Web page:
The Psalmist remembers how short is his life. “Man is like to vanity: his days are as a shadow that passeth away” (Ps. 144:3). The Lord said that his spirit shall not always strive with man. God gives riches and wealth, “hath given him power to eat thereof, and to take his portion, and to rejoice in his labour; this is the gift of God” (Eccl. 5:19).
Pakistani novelist Moshin Hamid (b. 1971) says, “I take six or seven years to write really small books. There is a kind of aesthetic of leanness, of brevity.” Some may assume that something is wrong with brevity and look for expanded versions of publications. They might have a case when it comes to writing, but in life it could be a different matter. Gifts of some short lives are filled with glorious moments, while those of longer souls might not. It has to do with individuals with these God-given talents. Blessings could be found in some saints who died young.
Gifts come to us from the hands of the Lord. St. Ignatius of Loyola (1491 -1556), Spanish knight from a local Basque noble family, hermit, and priest noticed this, when he said, “Realize that illness and other temporal setbacks often come to us from the hand of God our Lord, and are sent to help us know ourselves better, to free ourselves of the love of created things, and to reflect on the brevity of this life and, thus, to prepare ourselves for the life which is without end.” Despite suffering, it’s this preparation during affliction which gives us the victory.
With speech, it’s better to come to the point than to beat around the bush. Marcus Tullius Cicero (106 – 43 BC), Roman philosopher and political theorist, felt, “Brevity is a great charm of eloquence.” Hosea Ballou (1771 -1852), Universalist clergyman and theological writer supported Cicero, but added, “Brevity and conciseness are the parents of correction.” Ironically, there’s much information to be gained from brevity. Minutes of meetings are summarized, for easy comprehension and focus on essentials.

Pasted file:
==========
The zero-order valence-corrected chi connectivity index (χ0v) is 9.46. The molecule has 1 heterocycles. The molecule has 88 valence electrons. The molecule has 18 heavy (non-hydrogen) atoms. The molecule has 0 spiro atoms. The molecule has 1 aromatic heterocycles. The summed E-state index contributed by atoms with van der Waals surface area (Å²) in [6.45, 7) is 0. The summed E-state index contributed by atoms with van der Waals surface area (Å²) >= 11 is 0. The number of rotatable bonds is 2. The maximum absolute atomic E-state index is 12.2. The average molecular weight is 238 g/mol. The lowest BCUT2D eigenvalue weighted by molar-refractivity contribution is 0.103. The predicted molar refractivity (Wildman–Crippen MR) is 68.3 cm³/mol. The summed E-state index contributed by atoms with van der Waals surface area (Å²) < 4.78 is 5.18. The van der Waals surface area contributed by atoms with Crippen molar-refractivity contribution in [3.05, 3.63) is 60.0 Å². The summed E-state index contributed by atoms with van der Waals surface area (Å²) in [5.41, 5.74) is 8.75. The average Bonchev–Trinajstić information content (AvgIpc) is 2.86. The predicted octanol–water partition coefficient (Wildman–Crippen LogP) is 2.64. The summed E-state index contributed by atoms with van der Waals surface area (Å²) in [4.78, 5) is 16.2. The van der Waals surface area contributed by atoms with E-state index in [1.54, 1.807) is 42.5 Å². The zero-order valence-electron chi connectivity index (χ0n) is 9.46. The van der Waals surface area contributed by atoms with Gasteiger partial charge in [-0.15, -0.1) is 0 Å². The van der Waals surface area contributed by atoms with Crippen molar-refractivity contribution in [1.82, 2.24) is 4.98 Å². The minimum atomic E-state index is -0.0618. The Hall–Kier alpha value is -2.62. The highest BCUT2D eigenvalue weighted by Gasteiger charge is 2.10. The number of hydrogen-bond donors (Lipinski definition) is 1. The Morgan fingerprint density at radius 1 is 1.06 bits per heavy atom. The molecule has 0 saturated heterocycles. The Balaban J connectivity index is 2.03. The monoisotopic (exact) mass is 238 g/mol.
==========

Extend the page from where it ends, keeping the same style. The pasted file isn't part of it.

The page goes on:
It’s clear that persons might appreciate simplicity in life. This is equated with brevity. Confucius (551 – 497 BC), Chinese teacher, politician, and philosopher, remarked, “Life is really simple, but we insist on making it complicated.” Do you view life this way? Are you willing to take life as it is? Do you have to ask the many questions about life as you do? Some believe living by the Golden Rule is enough. Others say, just living according to the Ten Commandments, is all it takes.
But why do we do these things? We dwell on the past and wonder about the future. Buddha (563 or 480 – 483 or 400 BC), Indian ascetic, sage, and founder of Buddhism, advised, “Do not dwell in the past, do not dream of the future, concentrate the mind on the present moment.” It is clear that Buddha chooses to live in the present. How many of us could really embrace the events which are happening now? It is certain, that for most, they prefer reflecting on past experiences, and wondering, what the future is like, if things were different.
Italian poet, novelist, and literary critic, Cesare Pavese (1908 – 1950) was certain, “We do not remember days, we remember moments.” Does this statement say something about us – concerning what matters most? Coming to think of it, we often recall the good and bad moments in our lives. These gifts continue to shape us, but living in the present might escape us.